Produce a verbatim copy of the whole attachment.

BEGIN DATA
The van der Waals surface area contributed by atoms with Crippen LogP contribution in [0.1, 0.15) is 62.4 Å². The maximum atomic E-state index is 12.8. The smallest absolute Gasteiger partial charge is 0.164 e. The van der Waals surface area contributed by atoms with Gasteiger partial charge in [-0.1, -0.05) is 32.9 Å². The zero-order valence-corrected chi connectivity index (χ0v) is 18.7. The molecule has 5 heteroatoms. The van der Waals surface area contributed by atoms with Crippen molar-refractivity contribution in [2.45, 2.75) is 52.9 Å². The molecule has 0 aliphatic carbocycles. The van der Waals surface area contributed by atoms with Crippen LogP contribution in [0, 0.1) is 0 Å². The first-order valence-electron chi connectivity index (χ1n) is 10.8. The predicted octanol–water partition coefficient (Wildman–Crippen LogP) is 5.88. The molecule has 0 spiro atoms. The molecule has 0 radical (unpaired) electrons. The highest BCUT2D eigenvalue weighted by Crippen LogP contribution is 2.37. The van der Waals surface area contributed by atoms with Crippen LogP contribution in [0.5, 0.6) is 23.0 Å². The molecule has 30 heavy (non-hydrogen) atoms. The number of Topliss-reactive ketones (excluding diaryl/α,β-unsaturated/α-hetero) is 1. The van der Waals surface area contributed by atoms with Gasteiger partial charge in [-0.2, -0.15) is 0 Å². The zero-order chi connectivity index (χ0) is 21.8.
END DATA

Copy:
The van der Waals surface area contributed by atoms with Crippen LogP contribution in [0.1, 0.15) is 62.4 Å². The maximum atomic E-state index is 12.8. The smallest absolute Gasteiger partial charge is 0.164 e. The van der Waals surface area contributed by atoms with Gasteiger partial charge in [-0.1, -0.05) is 32.9 Å². The zero-order valence-corrected chi connectivity index (χ0v) is 18.7. The molecule has 5 heteroatoms. The van der Waals surface area contributed by atoms with Crippen molar-refractivity contribution in [2.45, 2.75) is 52.9 Å². The molecule has 0 aliphatic carbocycles. The van der Waals surface area contributed by atoms with Crippen LogP contribution in [0, 0.1) is 0 Å². The first-order valence-electron chi connectivity index (χ1n) is 10.8. The predicted octanol–water partition coefficient (Wildman–Crippen LogP) is 5.88. The molecule has 0 spiro atoms. The molecule has 0 radical (unpaired) electrons. The highest BCUT2D eigenvalue weighted by Crippen LogP contribution is 2.37. The van der Waals surface area contributed by atoms with Crippen LogP contribution in [0.5, 0.6) is 23.0 Å². The molecule has 30 heavy (non-hydrogen) atoms. The number of Topliss-reactive ketones (excluding diaryl/α,β-unsaturated/α-hetero) is 1. The van der Waals surface area contributed by atoms with Gasteiger partial charge in [-0.2, -0.15) is 0 Å². The zero-order chi connectivity index (χ0) is 21.8.